How to Treat Your Dog's Space

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    Oct 28, 2013
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How to Treat Your Dog Photo by Raquel Cervera

Dog space is something that many dog owners never even think about. They have their dog, feed it, take care of its health and maybe exercise or play with it. They consider that these are the primary needs of the dog and that is enough.  Well, maybe they are forgetting one little detail. The same as us humans like to have our home, our own space at the working area, our own lockers, desks, bedrooms, etc., so do dogs.

Contrary to us, dogs do not demand. They simply enjoy having a space of their own where to lie down and rest, for example. Snoopy’s house is not the common thing happening, although yes, many do have their little house in the yard.

I was watching a video sent to me the other day in which I saw what was happening in the homes of different dogs and it did call my attention to see how, when their beds were taken by cats in the house, they manifested their sense of possession of the same one way or another. They were defending their space, just like any of us would do if the same thing happened to us. If you are interested in seeing this video, do go to You Tube and watch Cats Stealing Dog Beds. Besides it making you laugh, it will probably reaffirm what I have been pointing out here.

One way a sense of belonging is established is by having ourselves identified with our own space. Thinking about this, you can observe that even in the worst of circumstances, and I am thinking here about a person being in jail, the prisoners each have their personal space, be the same pleasant or not, but it is identified as theirs.

Dogs need a space to manifest their needs. If you are a dog owner, and you probably are if you are reading this article, you may have noticed that your dog chooses certain spaces in the house to lie down, to play and to sleep.

More noticeable is the fact that if there is more than one dog in the house, each will demand the same: space of its own. Perhaps one will choose a corner to lie down for its many naps during the day or a specific area in the yard to relieve itself. If each has its own bed, the other dog or dogs will recognize that and respect it, at the same time defending theirs if by chance, the others forget.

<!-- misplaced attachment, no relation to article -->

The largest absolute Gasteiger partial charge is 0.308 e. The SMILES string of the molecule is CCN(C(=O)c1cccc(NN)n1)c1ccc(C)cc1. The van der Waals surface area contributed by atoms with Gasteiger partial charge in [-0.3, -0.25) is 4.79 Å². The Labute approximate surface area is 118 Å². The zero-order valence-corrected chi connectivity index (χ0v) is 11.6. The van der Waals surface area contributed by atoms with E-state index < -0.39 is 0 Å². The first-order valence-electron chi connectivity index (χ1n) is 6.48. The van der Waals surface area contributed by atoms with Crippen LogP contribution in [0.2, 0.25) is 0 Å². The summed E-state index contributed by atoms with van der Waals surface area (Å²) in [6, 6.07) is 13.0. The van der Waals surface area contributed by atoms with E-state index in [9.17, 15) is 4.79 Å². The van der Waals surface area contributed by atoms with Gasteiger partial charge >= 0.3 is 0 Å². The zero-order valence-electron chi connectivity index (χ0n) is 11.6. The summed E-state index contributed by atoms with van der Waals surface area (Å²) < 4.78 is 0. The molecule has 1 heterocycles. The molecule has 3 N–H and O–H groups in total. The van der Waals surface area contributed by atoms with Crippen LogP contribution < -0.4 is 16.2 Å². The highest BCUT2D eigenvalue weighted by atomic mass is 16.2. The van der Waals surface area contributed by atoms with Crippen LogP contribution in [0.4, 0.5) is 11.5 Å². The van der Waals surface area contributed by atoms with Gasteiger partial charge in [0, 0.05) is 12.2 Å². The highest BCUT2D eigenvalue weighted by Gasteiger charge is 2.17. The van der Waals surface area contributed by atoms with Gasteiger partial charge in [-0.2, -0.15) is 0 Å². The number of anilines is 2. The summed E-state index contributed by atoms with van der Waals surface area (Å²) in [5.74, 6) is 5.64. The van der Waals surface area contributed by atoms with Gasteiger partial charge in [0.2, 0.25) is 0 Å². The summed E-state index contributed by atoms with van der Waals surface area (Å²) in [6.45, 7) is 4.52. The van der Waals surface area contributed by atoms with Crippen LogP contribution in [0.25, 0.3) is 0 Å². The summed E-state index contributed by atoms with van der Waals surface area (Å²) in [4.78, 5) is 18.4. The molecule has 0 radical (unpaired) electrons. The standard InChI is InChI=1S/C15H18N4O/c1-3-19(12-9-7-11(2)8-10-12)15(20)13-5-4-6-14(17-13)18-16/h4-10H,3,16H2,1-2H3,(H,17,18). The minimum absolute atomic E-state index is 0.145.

I lost one of my three dogs a year ago and while all were in the house, it was even funny to watch them each having a distinctive space, be that in the room, in the terrace or in the kitchen. Still today, the space Luna, my deceased Siberian Husky left, is not usually occupied by any of the other two.

If you are considering bringing a new dog into your house, let it first roam around and watch if it decides to “adopt” a particular space it likes. Of course, if we are talking about a new puppy here, this really does not apply at the beginning, because the puppy will be inspecting everything around the house all the time until it matures. It is simply learning about this new world, and everything has to have its little nose in it, besides other things.

Certain dog owners allow their dogs to jump on the furniture. Some even let them take their sofas or reclining chairs as their own. Others owners establish these are their private property and do not let them even dare get too close to the same. It all depends on what the owner claims as his or her space.

Once the dog chooses and is allowed to establish a space it likes, please, do respect it. Consider how you would feel if displaced and think your dog may be feeling the same way.

If you have the means to, get your dog a bed of its own at least, if not a house in the yard. Keep it clean and in the place it likes. Recognize this is your dog’s private space and value it just the same way you like others to value yours.

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The author is running a site and a blog related to dog training,grooming and dog care. For more information about dog training and dog care, pay them a visit.

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